New legislation for 2020 will significantly impact employers across California – ranging from a ban on mandatory arbitration agreements to a complete rewrite to the rules for the use of independent contractors to a general prohibition on “no-rehire” provisions in settlement agreements.  Below are key employment bills signed into law that California employers need to become familiar with.   Unless otherwise noted, each of the laws discussed below went into effect on Jan. 1, 2020.

Mandatory Arbitration Agreements and Arbitration Fees

AB 51 prohibits employers from entering into mandatory arbitration agreements for nearly all types of employment law claims in California.  The law could have significant impacts on California employers across all industries—if it ever goes into effect.  There are significant questions regarding the validity of AB5.  On January 10, 2020, the court ruled that the TRO will remain in place until a full preliminary injunction hearing is held after the parties submit supplemental briefing.  Accordingly, as of now, AB 51 has been blocked from going into effect.  We will issue a further update after the preliminary injunction hearing is held and the court issues a new ruling.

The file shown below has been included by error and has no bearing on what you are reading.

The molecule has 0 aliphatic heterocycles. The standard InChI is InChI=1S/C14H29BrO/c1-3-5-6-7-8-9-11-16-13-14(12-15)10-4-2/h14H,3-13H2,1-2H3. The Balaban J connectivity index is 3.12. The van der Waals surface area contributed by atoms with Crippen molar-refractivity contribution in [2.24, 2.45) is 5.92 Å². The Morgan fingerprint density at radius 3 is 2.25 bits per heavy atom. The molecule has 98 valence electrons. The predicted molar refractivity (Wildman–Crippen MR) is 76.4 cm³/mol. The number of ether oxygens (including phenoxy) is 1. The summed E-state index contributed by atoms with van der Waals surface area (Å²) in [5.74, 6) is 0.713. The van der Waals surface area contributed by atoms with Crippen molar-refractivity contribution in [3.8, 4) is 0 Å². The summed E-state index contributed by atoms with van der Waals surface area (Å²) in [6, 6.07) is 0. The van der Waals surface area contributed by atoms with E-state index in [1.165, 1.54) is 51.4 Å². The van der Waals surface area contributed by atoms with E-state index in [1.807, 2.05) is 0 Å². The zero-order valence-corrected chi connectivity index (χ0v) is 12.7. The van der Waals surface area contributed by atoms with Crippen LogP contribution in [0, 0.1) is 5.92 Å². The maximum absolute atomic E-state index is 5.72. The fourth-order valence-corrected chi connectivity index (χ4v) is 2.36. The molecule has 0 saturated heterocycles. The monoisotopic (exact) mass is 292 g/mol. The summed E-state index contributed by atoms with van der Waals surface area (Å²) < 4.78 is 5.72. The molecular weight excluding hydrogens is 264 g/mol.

Under SB 707, an employer that utilizes an arbitration agreement in the employment context that fails to pay arbitration fees and costs is subject to some fairly significant consequences, including not being able to compel the claim to arbitration and being forced to defend the case in court instead, as well potential monetary and evidentiary sanctions. 

Independent-Contractor Rules